Plans for an ‘industrial-style’ extension at Glen Coe’s iconic Kings House Hotel have attracted criticism – but owners say the development should be welcomed
In September, The Great Outdoors reported that plans for a major new extension of the Kings House Hotel had received criticism from Mountaineering Scotland, on the grounds that it would be ‘completely out of character, both with the original historic building and the surrounding landscape’.
Black Corries Estate Management Ltd propose a large, three-storey extension to the original two-storey hotel after demolishing existing extensions dating back to the 1960s.
James Allan, surveyor with managing agents Bidwells, on behalf of one of the Kings House owners Charles Adriaenssen, said: “The family, who have owned property in the area for well over 50 years, is ready to invest more than £10 million into the rebuilding of the landmark Kings House Hotel to convert it into a place where visitors will have the opportunity to enjoy the wonderful environment.
“Considering that a basic renovation of the existing hotel would have been impossible and unsatisfactory because of the very bad condition of the building, poor layout and substandard facilities, a new building was the only valid option. Over recent years, the King’s House Hotel was not well known for its comfort, food offering or overall customer rating.”
Aberdeen-based Covell Matthews Architects were commissioned to design a building clad in timber and granite, with slate roof. It’s claimed that the extension would be in keeping with the area and ‘reflecting the mountain landscape’. A restaurant with large bay windows will offer panoramic views of the Buachaille and serve as a function room for music, weddings and ceilidhs.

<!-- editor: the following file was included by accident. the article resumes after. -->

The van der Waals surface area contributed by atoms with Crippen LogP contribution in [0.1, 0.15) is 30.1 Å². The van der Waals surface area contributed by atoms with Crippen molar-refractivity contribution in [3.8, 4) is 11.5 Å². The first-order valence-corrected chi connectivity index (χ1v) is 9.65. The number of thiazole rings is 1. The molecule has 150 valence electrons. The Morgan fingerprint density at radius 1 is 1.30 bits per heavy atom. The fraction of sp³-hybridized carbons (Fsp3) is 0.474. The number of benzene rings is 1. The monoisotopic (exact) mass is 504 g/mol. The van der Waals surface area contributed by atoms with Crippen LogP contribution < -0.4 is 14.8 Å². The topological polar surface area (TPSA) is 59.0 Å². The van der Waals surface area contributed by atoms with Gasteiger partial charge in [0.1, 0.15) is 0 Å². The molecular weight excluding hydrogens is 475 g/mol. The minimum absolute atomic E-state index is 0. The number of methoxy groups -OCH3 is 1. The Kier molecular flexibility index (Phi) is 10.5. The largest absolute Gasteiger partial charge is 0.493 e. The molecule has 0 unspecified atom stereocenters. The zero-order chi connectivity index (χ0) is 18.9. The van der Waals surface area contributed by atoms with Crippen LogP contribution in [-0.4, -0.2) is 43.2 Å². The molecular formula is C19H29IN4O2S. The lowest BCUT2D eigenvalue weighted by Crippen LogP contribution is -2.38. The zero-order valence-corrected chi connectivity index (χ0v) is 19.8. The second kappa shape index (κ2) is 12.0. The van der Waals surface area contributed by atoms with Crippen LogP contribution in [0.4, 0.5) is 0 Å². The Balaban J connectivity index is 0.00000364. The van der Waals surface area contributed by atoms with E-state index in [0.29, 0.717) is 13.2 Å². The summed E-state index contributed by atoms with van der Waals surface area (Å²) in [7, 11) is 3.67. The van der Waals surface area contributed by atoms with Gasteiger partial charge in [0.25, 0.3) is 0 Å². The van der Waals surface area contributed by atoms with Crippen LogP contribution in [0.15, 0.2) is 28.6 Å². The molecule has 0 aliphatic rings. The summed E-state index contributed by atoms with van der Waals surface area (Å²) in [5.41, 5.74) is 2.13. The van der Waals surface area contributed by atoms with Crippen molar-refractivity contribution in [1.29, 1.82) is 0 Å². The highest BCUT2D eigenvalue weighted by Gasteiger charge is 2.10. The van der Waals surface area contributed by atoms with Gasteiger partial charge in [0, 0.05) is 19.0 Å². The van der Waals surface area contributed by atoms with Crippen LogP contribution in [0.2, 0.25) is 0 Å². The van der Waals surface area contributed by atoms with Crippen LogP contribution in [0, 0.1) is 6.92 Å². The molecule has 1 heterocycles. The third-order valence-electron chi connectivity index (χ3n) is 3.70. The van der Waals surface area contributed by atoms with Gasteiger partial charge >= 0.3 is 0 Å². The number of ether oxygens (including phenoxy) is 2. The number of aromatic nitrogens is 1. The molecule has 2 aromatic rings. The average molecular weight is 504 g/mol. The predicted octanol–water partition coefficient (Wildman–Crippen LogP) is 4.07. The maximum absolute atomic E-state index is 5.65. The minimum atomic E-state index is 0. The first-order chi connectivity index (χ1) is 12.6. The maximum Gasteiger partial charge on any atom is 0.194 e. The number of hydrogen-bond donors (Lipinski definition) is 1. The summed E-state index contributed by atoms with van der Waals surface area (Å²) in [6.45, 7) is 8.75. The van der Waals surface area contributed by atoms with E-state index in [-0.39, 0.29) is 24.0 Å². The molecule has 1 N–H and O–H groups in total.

Landscaping to the immediately adjacent area will attempt to make the surroundings attractive and welcoming. The official Landscape and Visual Impact Assessment has concluded that ‘the proposed building will not have any significant impact on the surrounding landscape’.
The original 18th-century building on the West Highland Way will be restored and become the new Way Inn, replacing the temporary café of the same name. The original Climbers’ Bar – regarded with great affection by visiting hillgoers – will ‘influence’ the new planned interior.
Mr Allan stressed that the hotel is set to become one of the most important employers in the area, with the prospect of 40 new jobs being created.

Support from local business

A key claim from proponents of the new development is that it has the backing of other local businesses, some of whom are keen to improve and promote their own facilities.
Andy Meldrum, owner of the nearby Glencoe Mountain Resort, is in support of the plans: “Glencoe Mountain Resort – Scotland’s oldest ski area – is delighted to hear of the plans to bring new accommodation to the area. During both summer and winter there is a lack of accommodation in the area so all new beds are highly welcome.
“From the 3D image we have seen the new hotel looks like it will be a great new asset to the area and we can’t wait to see it open. At Glencoe Mountain we provide basic microlodge accommodation – what the area has always lacked is 4* or 5* accommodation, so we are excited to hear of the plans to deliver a more up-market accommodation offering.”


Acknowledging the negative reactions, Mr Allan said: “We have considered the objections and liaised closely with the planning team at Highland Council and can confirm that we lodged amended plans last week which propose a lowered roof line for the extension. We are very hopeful that the planning application will be successful, and that the community can celebrate what is a superb development.”
Andrew McNair, Director, Covell Matthews Architects, commented: “We are delighted to be involved with such an exciting project in one of Scotland’s most beautiful settings. The proposed design, which retains the original two-storey building, addresses the main road and was developed in response to the stunning views, especially towards Buachaille Etive Mor. The plan follows the line of the adjacent river and the design draws reference from the surrounding environment, for example a mountain range is reflected the roof profile. The building will incorporate traditional materials – slate on the roof, timber cladding on the upper walls and stone on the ground floor walls.”
The current planning application for the Kings House – 17/03703/FUL – can be viewed on the Highland Council website here, along with recent additional documentation.
Mountaineering Scotland’s full objection can be viewed here.
Header image: The architect’s 3D image of the proposed new extension